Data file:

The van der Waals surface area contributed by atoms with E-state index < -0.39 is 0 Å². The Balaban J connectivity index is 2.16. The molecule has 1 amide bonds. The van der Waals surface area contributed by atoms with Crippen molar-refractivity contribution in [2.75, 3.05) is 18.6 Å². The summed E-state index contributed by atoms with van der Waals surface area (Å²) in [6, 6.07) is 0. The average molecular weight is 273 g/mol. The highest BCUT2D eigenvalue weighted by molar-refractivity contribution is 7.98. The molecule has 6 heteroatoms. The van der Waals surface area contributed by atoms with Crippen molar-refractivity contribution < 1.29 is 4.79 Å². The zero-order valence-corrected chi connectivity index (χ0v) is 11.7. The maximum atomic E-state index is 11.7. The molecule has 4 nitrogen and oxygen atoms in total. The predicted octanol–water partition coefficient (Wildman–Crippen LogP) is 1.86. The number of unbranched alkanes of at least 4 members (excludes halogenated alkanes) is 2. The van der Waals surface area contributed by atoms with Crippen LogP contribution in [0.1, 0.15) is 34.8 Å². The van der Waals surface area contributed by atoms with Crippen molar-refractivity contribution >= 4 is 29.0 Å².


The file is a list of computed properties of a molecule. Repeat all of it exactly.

The van der Waals surface area contributed by atoms with E-state index < -0.39 is 0 Å². The Balaban J connectivity index is 2.16. The molecule has 1 amide bonds. The van der Waals surface area contributed by atoms with Crippen molar-refractivity contribution in [2.75, 3.05) is 18.6 Å². The summed E-state index contributed by atoms with van der Waals surface area (Å²) in [6, 6.07) is 0. The average molecular weight is 273 g/mol. The highest BCUT2D eigenvalue weighted by molar-refractivity contribution is 7.98. The molecule has 6 heteroatoms. The van der Waals surface area contributed by atoms with Crippen molar-refractivity contribution < 1.29 is 4.79 Å². The zero-order valence-corrected chi connectivity index (χ0v) is 11.7. The maximum atomic E-state index is 11.7. The molecule has 4 nitrogen and oxygen atoms in total. The predicted octanol–water partition coefficient (Wildman–Crippen LogP) is 1.86. The number of unbranched alkanes of at least 4 members (excludes halogenated alkanes) is 2. The van der Waals surface area contributed by atoms with Crippen LogP contribution in [0.1, 0.15) is 34.8 Å². The van der Waals surface area contributed by atoms with Crippen molar-refractivity contribution >= 4 is 29.0 Å².